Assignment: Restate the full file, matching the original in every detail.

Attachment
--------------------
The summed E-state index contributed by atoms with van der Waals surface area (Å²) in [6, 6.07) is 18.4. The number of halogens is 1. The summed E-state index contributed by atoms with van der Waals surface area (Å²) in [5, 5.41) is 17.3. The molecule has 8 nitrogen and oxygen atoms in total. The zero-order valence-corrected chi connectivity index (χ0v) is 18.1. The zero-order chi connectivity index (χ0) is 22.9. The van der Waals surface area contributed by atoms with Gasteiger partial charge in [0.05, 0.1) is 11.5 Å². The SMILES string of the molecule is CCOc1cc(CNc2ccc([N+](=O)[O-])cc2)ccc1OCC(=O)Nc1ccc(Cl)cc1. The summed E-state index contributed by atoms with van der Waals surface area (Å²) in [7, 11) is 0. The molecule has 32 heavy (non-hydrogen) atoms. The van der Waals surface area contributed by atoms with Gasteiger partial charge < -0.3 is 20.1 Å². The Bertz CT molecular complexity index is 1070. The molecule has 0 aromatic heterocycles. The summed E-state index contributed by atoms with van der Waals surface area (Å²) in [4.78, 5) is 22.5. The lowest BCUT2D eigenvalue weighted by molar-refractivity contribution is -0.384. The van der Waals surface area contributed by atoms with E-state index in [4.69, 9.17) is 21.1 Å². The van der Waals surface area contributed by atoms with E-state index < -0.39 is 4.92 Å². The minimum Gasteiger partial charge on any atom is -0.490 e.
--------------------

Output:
The summed E-state index contributed by atoms with van der Waals surface area (Å²) in [6, 6.07) is 18.4. The number of halogens is 1. The summed E-state index contributed by atoms with van der Waals surface area (Å²) in [5, 5.41) is 17.3. The molecule has 8 nitrogen and oxygen atoms in total. The zero-order valence-corrected chi connectivity index (χ0v) is 18.1. The zero-order chi connectivity index (χ0) is 22.9. The van der Waals surface area contributed by atoms with Gasteiger partial charge in [0.05, 0.1) is 11.5 Å². The SMILES string of the molecule is CCOc1cc(CNc2ccc([N+](=O)[O-])cc2)ccc1OCC(=O)Nc1ccc(Cl)cc1. The summed E-state index contributed by atoms with van der Waals surface area (Å²) in [7, 11) is 0. The molecule has 32 heavy (non-hydrogen) atoms. The van der Waals surface area contributed by atoms with Gasteiger partial charge < -0.3 is 20.1 Å². The Bertz CT molecular complexity index is 1070. The molecule has 0 aromatic heterocycles. The summed E-state index contributed by atoms with van der Waals surface area (Å²) in [4.78, 5) is 22.5. The lowest BCUT2D eigenvalue weighted by molar-refractivity contribution is -0.384. The van der Waals surface area contributed by atoms with E-state index in [4.69, 9.17) is 21.1 Å². The van der Waals surface area contributed by atoms with E-state index < -0.39 is 4.92 Å². The minimum Gasteiger partial charge on any atom is -0.490 e.